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Curriculum & Leadership Journal
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Educating parents: partnerships for literacy success

Debbie Martens
Kelly Hannett

Debbie Martens and Kelly Hannett are Literacy Advisors for U-CAN READ: Literacy Intervention Years 310


U-CAN READ
is a literacy intervention for struggling readers in Years 3–10 that is run in the Australian Capital Territory (ACT). The program aims to provide parents with the strategies and knowledge they need to advance their children's literacy development now and in the future.

Approximately 100 families participate in U-CAN READ annually. The children in the program have all been identified by their schools as performing two years or more below the reading achievement levels of their peers.

The program has had significant success in improving students' literacy outcomes, in increasing students' desire to read, and in reducing the anxiety parents have felt while helping with their children's reading.

The program is a collaboration between the ACT Department of Education and Training and the National Capital Centre for Literacy Research (NCCLR) at the University of Canberra. The NCCLR's involvement includes monitoring international research on best practices and theory in parent education, and literacy teaching and learning; this research is then integrated with the ongoing collection of Australian data obtained from pre- and post-assessments on students, and from attitudinal surveys and parent questionnaires. The ACT Department of Education and Training, which has collaborated with the University to provide parent education since 1983, provides funding for three literacy advisors who help to lead and conduct the program.

The literacy context

Despite ongoing attention to benchmarking and to monitoring performance over the past decade the literacy levels of Australian children have not improved (Department of Education, Employment and Workplace Relations, 2008). Assessments undertaken by the Programme for International Student Assessment (PISA) have found that the reading performance of Australian 15-year-olds declined between 2003 and 2006, both in absolute terms and relative to results from other participating countries. While Australian students' performance remains significantly better than the average reported by the Organisation for Economic Co-operation and Development (OECD), the PISA results point to a 'long tail' of struggling students.

Parents can help to address this problem. The potential for parents to improve their children's literacy has a very strong research base (see, for example, Darling & Westberg, 2004; Gilliam, Gerla & Wright, 2004; Snow, Barnes, Chandler, Goodman & Hemphill, 1991; Gilliam et al., 2004; and Purcell-Gates, 2000). The role of parents is also demonstrated through the success of initiatives such as ROAR (Reach Out and Read) in the USA, which supports struggling readers in disadvantaged communities.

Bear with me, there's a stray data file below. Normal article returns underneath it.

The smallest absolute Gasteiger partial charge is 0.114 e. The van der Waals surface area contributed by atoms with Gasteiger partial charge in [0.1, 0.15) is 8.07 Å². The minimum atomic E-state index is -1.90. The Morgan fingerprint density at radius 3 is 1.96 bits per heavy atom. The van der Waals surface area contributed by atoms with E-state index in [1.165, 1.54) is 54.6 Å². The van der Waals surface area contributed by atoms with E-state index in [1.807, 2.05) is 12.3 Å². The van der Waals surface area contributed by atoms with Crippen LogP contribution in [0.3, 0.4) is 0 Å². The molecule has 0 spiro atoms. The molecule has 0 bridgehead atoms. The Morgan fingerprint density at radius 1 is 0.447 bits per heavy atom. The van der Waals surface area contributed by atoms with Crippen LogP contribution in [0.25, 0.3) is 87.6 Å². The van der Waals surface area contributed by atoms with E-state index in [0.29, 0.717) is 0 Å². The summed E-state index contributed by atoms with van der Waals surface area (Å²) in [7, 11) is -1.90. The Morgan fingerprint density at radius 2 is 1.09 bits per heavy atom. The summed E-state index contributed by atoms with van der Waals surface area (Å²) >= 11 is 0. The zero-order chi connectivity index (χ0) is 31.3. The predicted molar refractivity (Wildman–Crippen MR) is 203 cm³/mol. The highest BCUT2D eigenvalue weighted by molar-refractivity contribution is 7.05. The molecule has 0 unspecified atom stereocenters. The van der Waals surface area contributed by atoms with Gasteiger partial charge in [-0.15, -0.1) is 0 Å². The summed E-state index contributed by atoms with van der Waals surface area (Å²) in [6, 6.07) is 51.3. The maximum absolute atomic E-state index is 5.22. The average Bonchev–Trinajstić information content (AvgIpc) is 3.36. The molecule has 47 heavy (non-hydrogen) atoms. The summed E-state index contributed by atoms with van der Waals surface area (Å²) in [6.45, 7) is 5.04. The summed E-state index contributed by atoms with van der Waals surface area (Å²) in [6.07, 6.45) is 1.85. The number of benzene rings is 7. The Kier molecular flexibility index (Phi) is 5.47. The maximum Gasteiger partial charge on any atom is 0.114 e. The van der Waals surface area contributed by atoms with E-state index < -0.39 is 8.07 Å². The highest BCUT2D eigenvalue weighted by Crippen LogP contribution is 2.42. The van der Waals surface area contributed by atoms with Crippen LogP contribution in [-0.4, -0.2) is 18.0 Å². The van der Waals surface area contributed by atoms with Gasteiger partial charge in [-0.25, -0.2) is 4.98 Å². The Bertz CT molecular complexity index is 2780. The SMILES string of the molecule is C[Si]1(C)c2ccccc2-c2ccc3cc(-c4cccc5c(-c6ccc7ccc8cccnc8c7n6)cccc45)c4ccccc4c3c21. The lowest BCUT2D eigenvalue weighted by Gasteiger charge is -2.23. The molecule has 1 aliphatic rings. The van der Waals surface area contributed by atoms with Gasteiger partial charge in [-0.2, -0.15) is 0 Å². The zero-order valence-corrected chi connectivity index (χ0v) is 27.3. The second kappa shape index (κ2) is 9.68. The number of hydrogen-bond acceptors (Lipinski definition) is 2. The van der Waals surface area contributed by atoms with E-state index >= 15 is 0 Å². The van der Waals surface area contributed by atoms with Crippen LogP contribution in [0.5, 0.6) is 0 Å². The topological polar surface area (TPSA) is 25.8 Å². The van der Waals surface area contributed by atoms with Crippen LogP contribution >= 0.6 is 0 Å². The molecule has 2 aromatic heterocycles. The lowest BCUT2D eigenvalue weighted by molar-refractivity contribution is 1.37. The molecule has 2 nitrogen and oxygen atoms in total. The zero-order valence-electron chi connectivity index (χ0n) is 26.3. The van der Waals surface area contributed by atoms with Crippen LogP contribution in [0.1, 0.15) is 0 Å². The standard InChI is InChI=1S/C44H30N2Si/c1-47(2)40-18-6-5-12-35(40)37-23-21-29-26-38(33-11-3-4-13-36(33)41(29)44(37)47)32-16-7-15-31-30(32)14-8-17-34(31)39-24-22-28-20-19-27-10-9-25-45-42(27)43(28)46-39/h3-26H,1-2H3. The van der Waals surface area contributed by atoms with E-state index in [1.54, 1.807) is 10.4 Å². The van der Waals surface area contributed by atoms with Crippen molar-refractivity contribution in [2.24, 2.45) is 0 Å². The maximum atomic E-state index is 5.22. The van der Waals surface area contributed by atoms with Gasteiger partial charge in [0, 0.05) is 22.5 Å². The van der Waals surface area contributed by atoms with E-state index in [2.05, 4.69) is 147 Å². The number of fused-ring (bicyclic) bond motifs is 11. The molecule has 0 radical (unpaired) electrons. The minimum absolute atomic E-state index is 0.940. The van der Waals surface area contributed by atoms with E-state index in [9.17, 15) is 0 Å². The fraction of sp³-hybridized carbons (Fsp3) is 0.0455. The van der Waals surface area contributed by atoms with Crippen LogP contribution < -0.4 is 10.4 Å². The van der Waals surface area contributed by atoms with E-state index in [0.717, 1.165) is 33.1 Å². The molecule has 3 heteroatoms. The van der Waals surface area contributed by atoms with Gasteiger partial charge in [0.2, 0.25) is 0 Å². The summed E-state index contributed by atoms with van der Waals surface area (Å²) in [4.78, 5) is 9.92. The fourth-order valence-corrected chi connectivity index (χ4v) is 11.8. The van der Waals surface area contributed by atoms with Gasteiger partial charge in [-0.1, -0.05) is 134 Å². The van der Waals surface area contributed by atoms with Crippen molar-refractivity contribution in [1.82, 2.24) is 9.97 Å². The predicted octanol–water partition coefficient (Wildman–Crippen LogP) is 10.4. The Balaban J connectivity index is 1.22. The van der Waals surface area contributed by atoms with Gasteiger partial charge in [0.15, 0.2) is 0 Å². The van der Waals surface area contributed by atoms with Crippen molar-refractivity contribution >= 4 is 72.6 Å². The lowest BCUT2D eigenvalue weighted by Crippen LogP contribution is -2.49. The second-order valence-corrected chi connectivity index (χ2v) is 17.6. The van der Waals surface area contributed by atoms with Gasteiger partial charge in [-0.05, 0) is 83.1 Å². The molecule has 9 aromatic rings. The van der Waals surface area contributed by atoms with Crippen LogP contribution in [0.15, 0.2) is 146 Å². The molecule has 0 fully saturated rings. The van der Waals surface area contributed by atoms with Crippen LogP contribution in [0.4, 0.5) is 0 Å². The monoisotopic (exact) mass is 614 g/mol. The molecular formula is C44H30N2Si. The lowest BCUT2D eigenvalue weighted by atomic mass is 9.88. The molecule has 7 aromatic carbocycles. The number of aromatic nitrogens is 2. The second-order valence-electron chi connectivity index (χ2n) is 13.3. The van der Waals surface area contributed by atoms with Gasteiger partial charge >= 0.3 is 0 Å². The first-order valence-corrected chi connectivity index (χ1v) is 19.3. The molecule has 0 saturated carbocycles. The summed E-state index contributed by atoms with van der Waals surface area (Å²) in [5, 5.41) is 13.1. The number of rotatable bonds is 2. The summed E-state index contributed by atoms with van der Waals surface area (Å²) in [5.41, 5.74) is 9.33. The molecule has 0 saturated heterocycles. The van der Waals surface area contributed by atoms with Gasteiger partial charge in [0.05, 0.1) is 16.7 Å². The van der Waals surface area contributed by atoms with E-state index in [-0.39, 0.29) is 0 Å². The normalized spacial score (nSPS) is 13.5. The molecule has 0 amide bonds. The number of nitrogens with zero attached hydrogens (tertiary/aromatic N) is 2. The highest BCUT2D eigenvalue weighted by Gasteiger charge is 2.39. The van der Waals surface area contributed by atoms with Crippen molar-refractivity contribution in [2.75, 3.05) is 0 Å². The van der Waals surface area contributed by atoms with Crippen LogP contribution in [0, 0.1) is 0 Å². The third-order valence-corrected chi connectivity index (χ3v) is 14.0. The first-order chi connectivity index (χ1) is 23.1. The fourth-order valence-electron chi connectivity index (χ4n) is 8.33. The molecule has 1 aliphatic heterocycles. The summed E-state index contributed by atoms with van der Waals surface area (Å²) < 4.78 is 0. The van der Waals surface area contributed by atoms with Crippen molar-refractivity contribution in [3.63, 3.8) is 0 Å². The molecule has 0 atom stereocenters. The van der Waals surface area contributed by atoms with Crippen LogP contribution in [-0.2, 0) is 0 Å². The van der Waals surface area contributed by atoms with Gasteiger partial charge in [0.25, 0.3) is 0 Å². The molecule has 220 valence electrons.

Research indicates that programs that help parents improve their children's reading skills also improved parents' own literacy (Darling & Westburg, 2004). Reading programs improve relationships between parents and children, particularly with children who are struggling to read. Such programs can also provide support and networking opportunities for families that are alienated from the school community, and whose children's reading problems may be a source of guilt or shame (Neuman, Caperelli & Kee, 1998).

U-CAN READ: literacy intervention Years 310

The U-CAN READ program aims to improve parents' understanding of the reading and writing process and develop their confidence in providing effective support at home. It introduces parents and children to a wide selection of age-appropriate, authentic, high-interest and motivating texts. It also seeks to develop collaboration between NCCLR staff, teachers and families to support existing classroom practice and link it to the strategies that parents use at home.

The program informs parents about a range of reading strategies, which are integrated with ways to improve spelling and writing, across a range of text types. Some of the reading strategies to which parents are introduced include:

1. Choice. Giving children choice about what they read, while introducing children to a variety of books is a powerful motivation for engaging children in reading.

2. Book Orientation. This may include looking at a book's blurb together, flicking through the book to look at the pictures, talking about vocabulary that is specific to the book or topic or that is difficult for the child. It may also include reading the first chapter of a book to orient them to the story. The process ensures children do not struggle with unfamiliar words or phrases during the reading and enables them to build confidence and fluency.

3. Paired Reading. The parent models reading so that the child has an opportunity to listen to fluent reading. This encourages the child to adopt specific reading strategies when it is their turn to read, allowing them to maintain meaning and fluency. Paired reading strengthens the relationship between parent and child and makes reading more enjoyable and less stressful for both. Its value is supported by a range of research studies (for example, Topping & Lindsay, 1992; Bus, van Ijzendorn & Pellegrini, 1995; and Senior, 2008).

4. Echo Reading. The parent reads the text, modelling fluent reading, while the child 'echoes' what is being read. Children often respond well to echo reading, which helps them build confidence and fluency by reading aloud.

The design and implementation of the U-CAN READ program caters to students' individual needs, interests and existing strengths. At the same time, the program encourages respectful relationships within the family. The program also values the knowledge, experience and diverse literacy backgrounds and experiences of both parents and children.